Now it's time to assemble the ladder. Assembling is a little tricky, so you might need an extra pair of hands for this. Put wood glue into the drilled holes, then put the rungs into the holes. Wipe away excess glue as you go, or leave it on to add to the vintage look. Use the 75mm bullet nails to secure the rungs. To make it easier, pre-drill some of the holes with a 3mm bit before nailing. For a more authentic look, hammer some nails in so that the rung is secure and then bend them over, so it looks like an old repair job.

Person insert ladder rung in between two pieces of timber.

9Putty up the ladder

Once you've finished making marks in the ladder, putty up the major indents. Don't fill the holes too full. Let the putty dry, before giving it a light sand. Old ladders are often smooth and worn, and this is the desired effect. Also wipe away any dust.

Person using putty and spatula to cover up major indents on DIY wooden ladder.

10Stain the ladder

You can use whatever stain you have for your ladder. Wipe it on with a rag. It doesn't have to be an even coat or look perfect. Once you're happy with the look, let it dry.

Person wiping DIY timber vintage ladder with rag and varnish.

11Create burn marks

Use a heat gun to create burn marks on the timber. Use it on any indents, where holes have been drilled or at the joins where the rungs join the sides.

Person using a heat gun on DIY timber ladder to add to the distressed look.

12Wax the ladder

Use a rag to apply wax to the ladder, and leave it to dry. This will bring out the colour and texture of the wood.

Person wiping DIY timber vintage ladder with rag and varnish.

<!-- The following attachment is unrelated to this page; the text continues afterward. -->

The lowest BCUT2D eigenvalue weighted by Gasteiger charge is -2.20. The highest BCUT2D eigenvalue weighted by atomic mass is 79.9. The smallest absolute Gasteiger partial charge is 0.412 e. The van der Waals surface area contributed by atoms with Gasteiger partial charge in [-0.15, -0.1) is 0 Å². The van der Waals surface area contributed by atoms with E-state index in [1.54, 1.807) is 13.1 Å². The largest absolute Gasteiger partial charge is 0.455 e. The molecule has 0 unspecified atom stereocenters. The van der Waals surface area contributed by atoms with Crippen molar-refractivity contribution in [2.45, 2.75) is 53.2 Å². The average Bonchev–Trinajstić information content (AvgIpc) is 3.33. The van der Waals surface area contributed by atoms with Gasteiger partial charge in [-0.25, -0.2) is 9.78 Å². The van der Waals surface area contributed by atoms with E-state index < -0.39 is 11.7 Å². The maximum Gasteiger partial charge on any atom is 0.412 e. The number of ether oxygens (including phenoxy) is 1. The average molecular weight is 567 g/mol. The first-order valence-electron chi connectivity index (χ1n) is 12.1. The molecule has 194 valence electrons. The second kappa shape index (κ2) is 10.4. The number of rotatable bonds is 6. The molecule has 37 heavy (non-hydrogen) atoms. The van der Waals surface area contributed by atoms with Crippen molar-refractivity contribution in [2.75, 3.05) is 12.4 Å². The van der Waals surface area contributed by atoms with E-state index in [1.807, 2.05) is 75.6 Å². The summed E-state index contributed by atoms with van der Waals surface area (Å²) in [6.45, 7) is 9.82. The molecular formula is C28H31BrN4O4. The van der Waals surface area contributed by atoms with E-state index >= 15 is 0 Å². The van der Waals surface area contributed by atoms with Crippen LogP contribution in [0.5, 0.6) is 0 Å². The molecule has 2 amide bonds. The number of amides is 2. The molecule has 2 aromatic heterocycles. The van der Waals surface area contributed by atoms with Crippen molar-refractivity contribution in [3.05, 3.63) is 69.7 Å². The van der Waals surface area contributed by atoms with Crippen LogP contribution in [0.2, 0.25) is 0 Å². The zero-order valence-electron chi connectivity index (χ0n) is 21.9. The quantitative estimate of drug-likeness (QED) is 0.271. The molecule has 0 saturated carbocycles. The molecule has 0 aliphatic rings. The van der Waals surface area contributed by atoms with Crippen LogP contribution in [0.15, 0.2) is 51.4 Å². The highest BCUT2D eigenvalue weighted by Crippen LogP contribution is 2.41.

13Apply Spakfilla

Apply Spakfilla into any indents in the wood. Let it dry and then give it a light sand. This creates the effect of looking like dried on paint from decades ago.

Person wearing a glove and applying spakfilla to holes in timber.

14Apply more stain

Use a rag to apply another coat of stain and leave to dry. This will help give the Spakfilla more of an authentic aged look.

Person wiping DIY timber vintage ladder with rag and varnish.

15Put it in place

Now you can display your vintage hanging ladder to add a real touch of yesteryear. Hang whatever you like on it – blankets, scarves or anything else you like. 
Home office with desk, chair, plant, timber ladder, and pegboard shelf.
Health & Safety

Please make sure you use all equipment appropriately and safely when following the advice in these D.I.Y. videos. You need to be familiar with how to use equipment safely and follow the instructions that came with the equipment. If you are unsure, you may feel it is safest to consult an expert, such as the manufacturer or an expert Bunnings Team Member.

Grave health hazards are linked to asbestos, which may be in homes built up to 1990. Health hazards may result from exposure to lead-based paints in older materials and copper chromium arsenic (CCA) treated timber. For information on the dangers of asbestos, lead-based paint and CCA treated timber and tips for dealing with these materials contact your local council's Environmental Health Officer. You can also use a simple test kit from Bunnings to indicate the presence of lead-based paint.